Feeds:
Posts
Comments

Archive for January 8th, 2010

The author Scott Peck noted that the ability to appreciate pleasant, unearned surprises as gifts tends to be good for one’s mental health.  Those who perceive grace in the world are more likely to be grateful and happy than those who do not.  Grace is available for everyone.  God’s grace is evident everywhere: in the nurturing touch of a mother, in the hug of a father, in the provision from a job, in the help from a friend, in the fellowship of a church, in the emotional connection of a song, in the words of encouragement spoken into the midst of trials, in the beauty of art work, in the wonders of creation and in the rescue and relief from emergency services.  Like rain, God’s grace flows over the earth.  It falls on the just and the unjust.

There is a story of about a Yankee who, on a business trip, had to drive through the South for the first time.  He stopped at a roadside diner in South Carolina and ordered eggs and sausage for breakfast.  He was surprised when his order came with a white blob on the plate.  “What’s this?” he asked the waitress.  “Them’s grits, suh,” she replied.  But I didn’t order them,” he said.  “You don’t order grits,” she explained.  “They just come.”  And that is very much like grace.  It just comes to us.  Unasked for and undeserved, the blessings of God flow in, through, under and over our lives.  As author Scott Peck noted, happy is the one who recognizes it!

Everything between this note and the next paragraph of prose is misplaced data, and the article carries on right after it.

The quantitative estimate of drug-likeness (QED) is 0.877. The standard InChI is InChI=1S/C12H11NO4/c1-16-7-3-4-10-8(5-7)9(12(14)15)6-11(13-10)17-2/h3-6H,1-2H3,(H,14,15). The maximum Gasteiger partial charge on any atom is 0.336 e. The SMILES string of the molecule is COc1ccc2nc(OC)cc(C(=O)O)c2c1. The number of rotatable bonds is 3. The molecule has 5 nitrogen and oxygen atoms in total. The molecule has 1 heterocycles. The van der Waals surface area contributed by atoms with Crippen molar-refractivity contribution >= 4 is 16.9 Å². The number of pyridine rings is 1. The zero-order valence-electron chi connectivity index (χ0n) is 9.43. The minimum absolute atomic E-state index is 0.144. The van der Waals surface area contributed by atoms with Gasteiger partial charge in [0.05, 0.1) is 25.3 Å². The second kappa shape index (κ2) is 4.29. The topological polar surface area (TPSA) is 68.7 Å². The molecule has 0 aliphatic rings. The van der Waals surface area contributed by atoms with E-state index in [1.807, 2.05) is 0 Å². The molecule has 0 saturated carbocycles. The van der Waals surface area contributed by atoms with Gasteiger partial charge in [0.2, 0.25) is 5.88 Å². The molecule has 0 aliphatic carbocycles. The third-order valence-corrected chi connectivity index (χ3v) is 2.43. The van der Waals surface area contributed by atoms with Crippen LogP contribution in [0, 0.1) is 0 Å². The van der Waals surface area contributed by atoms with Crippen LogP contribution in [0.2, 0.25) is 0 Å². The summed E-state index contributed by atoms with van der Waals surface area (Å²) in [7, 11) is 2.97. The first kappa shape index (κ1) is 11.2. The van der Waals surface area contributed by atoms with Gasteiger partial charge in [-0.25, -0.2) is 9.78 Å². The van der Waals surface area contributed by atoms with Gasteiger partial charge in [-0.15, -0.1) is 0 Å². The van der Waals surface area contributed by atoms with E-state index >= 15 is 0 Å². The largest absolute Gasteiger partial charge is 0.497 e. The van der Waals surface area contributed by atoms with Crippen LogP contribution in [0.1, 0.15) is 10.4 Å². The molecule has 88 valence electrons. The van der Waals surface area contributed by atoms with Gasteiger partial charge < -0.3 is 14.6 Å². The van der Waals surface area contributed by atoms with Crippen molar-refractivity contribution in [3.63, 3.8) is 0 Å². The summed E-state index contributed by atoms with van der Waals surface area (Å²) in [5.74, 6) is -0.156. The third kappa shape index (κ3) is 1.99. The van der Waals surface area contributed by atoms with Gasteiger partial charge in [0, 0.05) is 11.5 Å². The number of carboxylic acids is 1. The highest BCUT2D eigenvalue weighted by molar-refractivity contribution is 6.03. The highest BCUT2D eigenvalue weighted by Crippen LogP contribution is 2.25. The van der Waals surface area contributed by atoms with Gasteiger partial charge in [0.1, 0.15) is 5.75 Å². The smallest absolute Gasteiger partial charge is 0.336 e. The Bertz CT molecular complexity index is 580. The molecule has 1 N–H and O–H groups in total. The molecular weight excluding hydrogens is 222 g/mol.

Eagle Creek Pool, Fall 2002

Eagle Creek Pool, Fall 2002 ©Weatherstone/Ron Almberg, Jr. (2010)

The Bible reminds us that God’s grace flows to those who are full of thanks and humble.  In fact James says, “God resists the arrogant, but gives his grace to the humble.”  Our attitude and posture are important in our relationship with God, especially when we are in need of his grace.  A good definition of grace is “God’s unmerited favor”.  Do you need God’s favor in your life today?  For what you are going through in life?  You can look to God, who will lavish his favor upon you abundantly.  However, it is important to be in a position of reception and readiness.  Otherwise, you may miss it.

I am thankful that God’s grace comes to me freely and most often when I do not expect it.  It reminds me that I am his and that he is still in charge.  He only asks that I remain humble and thankful before him.  This is a position of receiving something I do not deserve.  Why is this important?  Because arrogance shuts off the flow of his grace into our life.  It says, “No thanks.  I’ve got what I need.”  Self-sufficient pride closes our life to God’s unmerited favor.  Simply, our life or human vessel is already full – of our self.

Grace flows most easily toward humble gratitude.  Even as humans we find that it is much easier to be gracious and show favor to those who are humble and thankful.  An arrogant person repulses and repels the gracious help that is offered.  Is it any wonder then that God’s grace flows toward the humble?  So, in one sense, you may have your own hand upon the faucet handle of the source of God’s favor towards you.  Go ahead.  Turn it on with humility and thankfulness.  Let it flow.

©Weatherstone/Ron Almberg, Jr. (2010)

Read Full Post »

%d bloggers like this: